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Alumni profile: Edward Likovich, A.B. ’06, S.M. ’08, Ph.D. ’11
Alumnus rises to the challenge of helping seniors avoid falls
Every 19 minutes, a person over age 65 in the U.S. dies due to a fall. The leading cause of death among older Americans, falls result in 800,000 hospitalizations and $31 billion in health care costs each year, according to the National Council on Aging.
Motivated by those hard facts, Edward Likovich, A.B. ’06, S.M. ’08, Ph.D. ’11, vice president of operations at Nymbl Science, is spearheading the use of software to provide a solution. Nymbl has developed a mobile app-based evaluation and training system to help seniors understand and improve balance.
“Every senior knows their cholesterol, weight, and blood pressure, but when you ask them about their balance, which is a huge health risk, their response is either ‘good,’ ‘bad,’ or ‘I don’t know,’” Likovich said. “The Nymbl system quantifies balance into a number, so everyone is speaking the same language.”
By tracking an individual’s balance over time, Nymbl’s assessment tool makes it easier to identify deterioration. The assessment is paired with balance exercises and mental challenges to help seniors maintain and improve balance as they age. The program involves increasingly difficult physical exercises, like lunges, tandem walks, and squats, which are performed simultaneously with brain games like trivia, color matching, word scrambling, and math problems.
Neural pathways deteriorate as individuals age. As a result, seniors are more likely to lose balance when their minds are distracted or pre-occupied during movement. Improving brain plasticity and re-engaging neural pathways goes a long way toward helping an older person avoid falls, Likovich said.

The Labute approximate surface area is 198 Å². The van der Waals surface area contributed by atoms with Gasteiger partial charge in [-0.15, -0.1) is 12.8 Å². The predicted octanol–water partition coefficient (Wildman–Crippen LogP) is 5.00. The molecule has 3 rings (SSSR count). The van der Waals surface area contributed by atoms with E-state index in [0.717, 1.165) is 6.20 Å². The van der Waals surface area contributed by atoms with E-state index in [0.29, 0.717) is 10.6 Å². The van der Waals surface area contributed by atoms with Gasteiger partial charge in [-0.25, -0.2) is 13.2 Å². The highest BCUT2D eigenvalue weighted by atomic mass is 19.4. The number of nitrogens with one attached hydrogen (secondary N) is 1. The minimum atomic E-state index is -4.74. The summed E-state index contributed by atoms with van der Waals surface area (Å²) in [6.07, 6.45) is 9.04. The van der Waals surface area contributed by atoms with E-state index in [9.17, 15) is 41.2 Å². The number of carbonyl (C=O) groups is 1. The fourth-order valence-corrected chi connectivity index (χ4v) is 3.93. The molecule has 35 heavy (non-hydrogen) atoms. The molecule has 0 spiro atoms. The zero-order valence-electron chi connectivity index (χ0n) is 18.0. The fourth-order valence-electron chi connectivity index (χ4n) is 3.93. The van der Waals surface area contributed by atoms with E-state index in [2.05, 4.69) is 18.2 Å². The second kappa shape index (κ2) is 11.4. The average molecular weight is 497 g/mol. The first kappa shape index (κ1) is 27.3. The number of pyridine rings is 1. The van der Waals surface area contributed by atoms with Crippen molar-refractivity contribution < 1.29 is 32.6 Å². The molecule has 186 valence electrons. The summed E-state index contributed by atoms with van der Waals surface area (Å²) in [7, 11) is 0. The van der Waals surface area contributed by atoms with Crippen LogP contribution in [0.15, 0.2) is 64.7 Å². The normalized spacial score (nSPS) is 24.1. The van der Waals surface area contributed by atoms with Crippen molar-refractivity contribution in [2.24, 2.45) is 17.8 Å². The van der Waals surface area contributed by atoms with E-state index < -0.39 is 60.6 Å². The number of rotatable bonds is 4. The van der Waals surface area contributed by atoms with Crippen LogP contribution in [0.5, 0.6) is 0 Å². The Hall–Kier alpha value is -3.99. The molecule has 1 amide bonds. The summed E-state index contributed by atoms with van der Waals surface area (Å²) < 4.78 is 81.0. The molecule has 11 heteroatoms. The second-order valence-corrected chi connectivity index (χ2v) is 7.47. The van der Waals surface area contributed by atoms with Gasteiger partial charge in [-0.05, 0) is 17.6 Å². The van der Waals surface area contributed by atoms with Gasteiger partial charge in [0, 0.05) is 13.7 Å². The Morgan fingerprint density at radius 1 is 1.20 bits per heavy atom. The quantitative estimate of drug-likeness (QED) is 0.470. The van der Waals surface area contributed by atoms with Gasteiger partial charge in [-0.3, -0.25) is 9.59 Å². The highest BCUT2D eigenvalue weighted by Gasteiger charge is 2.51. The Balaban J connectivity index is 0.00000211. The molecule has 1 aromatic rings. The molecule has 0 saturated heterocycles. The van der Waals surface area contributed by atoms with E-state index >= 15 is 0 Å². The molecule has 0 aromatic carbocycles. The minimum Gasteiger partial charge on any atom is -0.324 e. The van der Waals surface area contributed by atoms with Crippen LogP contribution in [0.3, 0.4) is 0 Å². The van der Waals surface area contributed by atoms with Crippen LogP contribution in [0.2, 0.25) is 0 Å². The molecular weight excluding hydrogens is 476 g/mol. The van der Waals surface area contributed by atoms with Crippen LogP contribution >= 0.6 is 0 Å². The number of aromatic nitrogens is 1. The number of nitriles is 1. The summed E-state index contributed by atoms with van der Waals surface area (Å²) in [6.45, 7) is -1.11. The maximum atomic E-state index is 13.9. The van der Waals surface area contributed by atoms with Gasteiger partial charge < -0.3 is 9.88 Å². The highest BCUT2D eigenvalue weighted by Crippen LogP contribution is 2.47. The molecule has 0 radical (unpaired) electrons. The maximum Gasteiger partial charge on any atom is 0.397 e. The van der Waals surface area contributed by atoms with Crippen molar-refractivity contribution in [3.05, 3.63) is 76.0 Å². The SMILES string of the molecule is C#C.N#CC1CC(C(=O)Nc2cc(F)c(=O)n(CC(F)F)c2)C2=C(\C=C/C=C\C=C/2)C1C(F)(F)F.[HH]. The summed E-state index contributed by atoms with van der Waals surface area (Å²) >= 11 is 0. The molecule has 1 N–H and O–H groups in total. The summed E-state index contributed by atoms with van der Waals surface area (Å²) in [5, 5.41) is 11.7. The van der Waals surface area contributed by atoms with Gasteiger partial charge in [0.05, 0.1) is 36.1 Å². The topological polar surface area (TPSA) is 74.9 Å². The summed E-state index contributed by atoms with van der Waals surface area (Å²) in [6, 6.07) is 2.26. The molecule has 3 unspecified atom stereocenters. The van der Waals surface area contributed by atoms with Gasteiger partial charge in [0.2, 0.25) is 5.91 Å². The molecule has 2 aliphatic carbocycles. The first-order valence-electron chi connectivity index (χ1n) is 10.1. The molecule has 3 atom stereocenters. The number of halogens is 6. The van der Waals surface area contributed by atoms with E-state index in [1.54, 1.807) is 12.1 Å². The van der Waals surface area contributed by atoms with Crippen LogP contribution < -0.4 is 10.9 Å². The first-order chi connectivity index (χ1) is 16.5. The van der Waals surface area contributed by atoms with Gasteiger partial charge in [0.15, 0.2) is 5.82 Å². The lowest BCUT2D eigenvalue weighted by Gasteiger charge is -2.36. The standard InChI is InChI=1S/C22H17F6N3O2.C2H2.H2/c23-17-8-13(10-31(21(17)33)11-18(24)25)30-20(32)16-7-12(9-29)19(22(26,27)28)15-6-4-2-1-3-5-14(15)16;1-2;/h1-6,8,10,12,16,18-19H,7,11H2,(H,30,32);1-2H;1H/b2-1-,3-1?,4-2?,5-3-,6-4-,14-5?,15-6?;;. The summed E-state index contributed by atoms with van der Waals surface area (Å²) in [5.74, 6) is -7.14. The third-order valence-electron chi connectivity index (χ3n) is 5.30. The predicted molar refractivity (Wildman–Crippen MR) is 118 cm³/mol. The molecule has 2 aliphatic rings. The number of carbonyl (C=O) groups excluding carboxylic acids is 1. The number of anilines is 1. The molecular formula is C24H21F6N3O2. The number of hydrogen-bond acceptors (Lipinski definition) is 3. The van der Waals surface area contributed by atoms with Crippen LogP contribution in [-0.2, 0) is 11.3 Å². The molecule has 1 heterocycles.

For Likovich, who studied physics as an undergrad and applied physics for his master’s and Ph.D. at the John A. Paulson School of Engineering and Applied Sciences, joining Nymbl offered an ideal outlet for the problem-solving mind of a materials science researcher. As a Ph.D. candidate, he worked with advisor Venky Narayanamurti, Benjamin Peirce Research Professor of Technology and Public Policy, to explore the electrical properties of aluminum-doped zinc oxide, and the implications of this new material for solar cells.
In the study of physics, he found a field that satisfied his desire to explore creative solutions to exciting problems.
“When you get to the frontier of it, physics is an art,” he said. “Here is something new that no one knows anything about. How are we going to approach it from as many different angles as possible? You have a collaborative team working on a problem that no one had worked on before.”
After earning his Ph.D., Likovich applied his collaborative capabilities in a completely different realm: finance. At J.P. Morgan Chase, he worked with a high-frequency trading team that used complex math and algorithms to squeeze microseconds out of trade execution speeds.
Medical technology may seem far removed from the physics lab and Wall Street, but Likovich felt inspired to shift gears and apply lessons learned from both experiences to help people.
As VP of operations at a firm with only four full-time employees, Likovich does a little bit of everything, such as talking to early customers, working with developers, refining business models, and helping raise capital from investors. One of the biggest challenges he faces is identifying the right partners and business model for Nymbl, since there are a seemingly endless number of players and stakeholders in the health care world.
“There’s a balance between developing a tool completely versus moving fast,” he said. “There is always a tension between releasing software quickly and making sure everything we are doing is research-based and validated, especially in a health care setting where you have to get things right.”
It is especially challenging to find that balance while exploring opportunities for growth, Likovich said. Nymbl has already released its product into the independent living market, and is looking to enter other markets, such as physical therapy, primary care, and home health care, on their way toward achieving the firm’s mission of preventing one million falls.
The prospect of that growth, and the opportunity to improve the quality of life for millions of seniors, motivate Likovich and his colleagues to keep going.
“We are creating something from scratch that can save lives, so it is all hands on deck,” he said. “But to have seniors say ‘thank you’ for the work we are doing to help a population that is oftentimes forgotten is incredibly rewarding.”